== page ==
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Regarding actual PFS for the kids, I'm lucky enough to have a 3-times-a-year Con about half mile from where I teach. My school is very inner-city with all the diversity and challenges that that implies. It's also right next to an airport and the Con takes place in one of the myriad of airport hotels. By about 6 months into the class, I had a group of students who were comfortable enough with the rules to go to the Con and play a few games of real PFS Pathfinder.
1) They got to test their rules knowledge and, even more importantly, their problem-solving skills against GMs other than me. My Venture Captain is awesome and set them all up at a table with a GM who also happens to be a middle-school teacher. But by the third game, they had to split up and play at a couple of different tables with mixed groups... and they did fine. It was cute; they all came back with stories of playing with "strangers" and being able to keep up. Serious boost to their confidence.
2) They had to think about their actions and the repercussions of their actions more carefully when they were playing with strangers who'd get mad if they goofed around or made really dumb/thoughtless decisions. They also had to work as a team and coordinate their actions. They got stuck at one point in a narrow corridor and couldn't attack the baddie because the guy with the lowest initiative won surprise and stepped in front of everybody. By the end, they'd started coordinating stepping into melee and out so as to not screw the archer and even delaying to let people get off their actions in the optimal order.
3) It took they're level of play up a notch from our simplified Basic Box to the full CRB. (One of them actually even won a CRB in a raffle! He brings that thing to class every day like a Bible.) Now they ask me questions about whether or not certain bonuses stack or if things provoke AoOs.
4) They saw diverse and well-adjusted adult men and women playing RPGs. They interacted with those adults like civilized human beings (not always the norm for 12-year-olds). Socialization!
5) For my students, seeing that there is something cool outside of their neighborhood, and that it's not really that hard for them to access it, is a world-opening revelation for some of them. I attended a total of 3 games over 2 days with them, but one student came back on his own for 2 more games on the 3rd day of the Con!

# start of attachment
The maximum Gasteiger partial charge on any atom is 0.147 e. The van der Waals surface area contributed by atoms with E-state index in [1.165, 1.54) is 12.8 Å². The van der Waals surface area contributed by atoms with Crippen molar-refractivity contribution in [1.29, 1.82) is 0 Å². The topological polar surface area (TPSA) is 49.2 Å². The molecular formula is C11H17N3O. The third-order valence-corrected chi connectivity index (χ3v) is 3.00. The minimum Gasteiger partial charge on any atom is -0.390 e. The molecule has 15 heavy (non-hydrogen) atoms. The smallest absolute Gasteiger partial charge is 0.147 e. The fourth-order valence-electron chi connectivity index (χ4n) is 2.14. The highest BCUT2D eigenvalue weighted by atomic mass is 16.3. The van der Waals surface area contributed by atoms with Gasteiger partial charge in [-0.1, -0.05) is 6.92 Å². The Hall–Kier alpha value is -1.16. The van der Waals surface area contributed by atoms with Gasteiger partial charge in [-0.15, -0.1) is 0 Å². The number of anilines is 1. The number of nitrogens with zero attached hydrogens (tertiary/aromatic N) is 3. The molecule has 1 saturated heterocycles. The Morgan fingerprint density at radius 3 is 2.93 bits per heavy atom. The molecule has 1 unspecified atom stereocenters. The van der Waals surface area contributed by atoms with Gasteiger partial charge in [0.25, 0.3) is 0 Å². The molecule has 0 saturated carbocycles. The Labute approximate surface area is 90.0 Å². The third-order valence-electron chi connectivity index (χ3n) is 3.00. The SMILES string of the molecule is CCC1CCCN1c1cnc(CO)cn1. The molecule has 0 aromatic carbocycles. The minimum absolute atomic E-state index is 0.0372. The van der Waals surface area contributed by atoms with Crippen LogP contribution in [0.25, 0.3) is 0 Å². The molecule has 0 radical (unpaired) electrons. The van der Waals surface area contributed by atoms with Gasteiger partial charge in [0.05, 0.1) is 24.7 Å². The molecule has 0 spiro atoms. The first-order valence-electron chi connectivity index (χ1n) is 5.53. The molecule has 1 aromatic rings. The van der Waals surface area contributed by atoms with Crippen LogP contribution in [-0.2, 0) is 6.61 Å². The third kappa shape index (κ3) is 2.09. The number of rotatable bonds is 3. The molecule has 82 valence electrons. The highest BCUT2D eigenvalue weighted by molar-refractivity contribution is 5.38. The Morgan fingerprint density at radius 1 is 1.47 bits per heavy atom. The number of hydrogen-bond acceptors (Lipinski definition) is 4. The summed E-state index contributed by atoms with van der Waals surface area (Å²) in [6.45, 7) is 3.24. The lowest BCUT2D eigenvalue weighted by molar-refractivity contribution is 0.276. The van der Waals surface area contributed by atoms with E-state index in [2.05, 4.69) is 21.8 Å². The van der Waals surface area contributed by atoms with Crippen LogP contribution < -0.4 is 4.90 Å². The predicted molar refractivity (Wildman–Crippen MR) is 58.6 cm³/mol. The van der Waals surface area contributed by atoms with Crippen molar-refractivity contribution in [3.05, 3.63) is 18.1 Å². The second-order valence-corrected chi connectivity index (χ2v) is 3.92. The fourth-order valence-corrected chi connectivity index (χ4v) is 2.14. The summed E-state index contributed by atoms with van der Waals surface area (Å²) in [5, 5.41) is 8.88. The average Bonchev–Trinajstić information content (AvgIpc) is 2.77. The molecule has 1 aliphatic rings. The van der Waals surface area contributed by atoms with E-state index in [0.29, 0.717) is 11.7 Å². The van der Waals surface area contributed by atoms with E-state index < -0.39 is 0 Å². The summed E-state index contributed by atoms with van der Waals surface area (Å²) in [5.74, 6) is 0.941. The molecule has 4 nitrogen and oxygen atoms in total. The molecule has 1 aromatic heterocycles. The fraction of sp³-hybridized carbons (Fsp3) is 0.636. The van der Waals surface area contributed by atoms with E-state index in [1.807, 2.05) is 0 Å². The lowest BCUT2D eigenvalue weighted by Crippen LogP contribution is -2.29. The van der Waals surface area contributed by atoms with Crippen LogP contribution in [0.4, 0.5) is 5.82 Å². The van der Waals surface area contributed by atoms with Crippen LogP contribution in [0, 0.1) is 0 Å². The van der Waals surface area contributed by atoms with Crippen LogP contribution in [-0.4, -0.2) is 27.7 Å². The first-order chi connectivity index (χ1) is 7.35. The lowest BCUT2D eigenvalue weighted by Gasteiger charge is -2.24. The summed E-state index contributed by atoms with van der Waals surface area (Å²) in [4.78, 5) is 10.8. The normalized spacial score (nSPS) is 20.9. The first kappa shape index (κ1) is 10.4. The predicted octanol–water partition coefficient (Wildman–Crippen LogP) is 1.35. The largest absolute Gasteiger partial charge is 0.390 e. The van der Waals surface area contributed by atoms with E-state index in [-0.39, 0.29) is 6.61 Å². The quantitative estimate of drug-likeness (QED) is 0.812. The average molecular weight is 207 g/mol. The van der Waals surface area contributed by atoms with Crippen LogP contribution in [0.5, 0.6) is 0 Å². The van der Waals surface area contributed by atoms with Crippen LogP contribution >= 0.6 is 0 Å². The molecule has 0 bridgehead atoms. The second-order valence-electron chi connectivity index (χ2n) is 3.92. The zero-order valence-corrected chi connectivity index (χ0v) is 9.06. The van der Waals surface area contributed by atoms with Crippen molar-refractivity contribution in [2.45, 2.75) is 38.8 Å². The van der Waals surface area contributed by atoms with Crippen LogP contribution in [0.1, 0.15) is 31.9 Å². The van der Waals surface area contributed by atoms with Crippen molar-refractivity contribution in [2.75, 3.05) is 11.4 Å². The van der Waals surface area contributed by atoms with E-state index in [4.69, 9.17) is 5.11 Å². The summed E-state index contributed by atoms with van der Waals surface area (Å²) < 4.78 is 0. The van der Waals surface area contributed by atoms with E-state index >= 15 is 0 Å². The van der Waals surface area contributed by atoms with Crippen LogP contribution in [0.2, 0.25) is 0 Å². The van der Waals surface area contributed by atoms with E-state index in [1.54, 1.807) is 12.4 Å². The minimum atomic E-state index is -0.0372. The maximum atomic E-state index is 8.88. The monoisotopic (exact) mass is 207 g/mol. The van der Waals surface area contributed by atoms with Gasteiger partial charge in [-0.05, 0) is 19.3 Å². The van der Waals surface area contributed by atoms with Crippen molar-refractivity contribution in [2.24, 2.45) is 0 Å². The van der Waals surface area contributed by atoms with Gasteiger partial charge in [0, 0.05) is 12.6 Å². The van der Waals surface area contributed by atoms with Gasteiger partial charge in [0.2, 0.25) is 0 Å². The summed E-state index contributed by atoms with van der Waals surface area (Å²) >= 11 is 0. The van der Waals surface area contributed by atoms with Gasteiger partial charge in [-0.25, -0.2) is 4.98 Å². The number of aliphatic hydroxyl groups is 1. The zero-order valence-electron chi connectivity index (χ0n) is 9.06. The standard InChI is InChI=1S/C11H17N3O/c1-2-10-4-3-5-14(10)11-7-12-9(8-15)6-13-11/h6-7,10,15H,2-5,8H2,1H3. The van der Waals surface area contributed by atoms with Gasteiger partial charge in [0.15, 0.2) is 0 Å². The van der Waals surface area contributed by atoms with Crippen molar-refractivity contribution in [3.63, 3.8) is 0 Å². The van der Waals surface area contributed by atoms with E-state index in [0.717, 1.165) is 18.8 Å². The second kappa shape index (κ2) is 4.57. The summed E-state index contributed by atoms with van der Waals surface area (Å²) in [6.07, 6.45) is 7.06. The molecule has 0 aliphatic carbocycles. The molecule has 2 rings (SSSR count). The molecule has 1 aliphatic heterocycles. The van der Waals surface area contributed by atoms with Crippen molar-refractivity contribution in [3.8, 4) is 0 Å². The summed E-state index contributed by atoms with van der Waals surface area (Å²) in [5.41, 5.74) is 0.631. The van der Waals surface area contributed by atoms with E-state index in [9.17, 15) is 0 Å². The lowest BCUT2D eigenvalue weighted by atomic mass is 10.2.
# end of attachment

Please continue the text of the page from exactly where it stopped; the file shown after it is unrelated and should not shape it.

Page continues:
[Caveat: Again, when dealing with students and minors, I made it very clear to parents that this was a public event, that their children were welcome to attend, that I would keep an eye on them and let them use my phone if they needed to call home, but that this was not a school event and that I was not "supervising" them... and then I had the parents sign a permission slip anyway. Most were fine with that, though one mom actually came in to the Con to check it out before agree to leave her son - and I totally respect that, too. This age-group is all about balancing trust, responsibility and independence.]
For the last trimester, students in the class are going to get PSF numbers and create new characters according to the more stringent PFS guidelines, and I'm going to have my Con-goers GM them through sanctioned PFS mods. The majority of the kids will get a more advanced experience and characters that they could maybe use at a future Con, and my core group will get even deeper experience and PFS XP for GMing that they can apply the characters they've already played at a Con. And unlike me farming my students for PFS XP for my own characters, I think them getting PFS XP is totally legitimate. (Maybe I can get organizer credit...)
Overall, PFS has served me as a template for a lot of things (good, short mods, an XP model, a way to track their loot), and now that the time is right, it's an appropriate step for some of them to jump into (or all of them in a very sheltered way). But full PFS from the beginning would have been too much.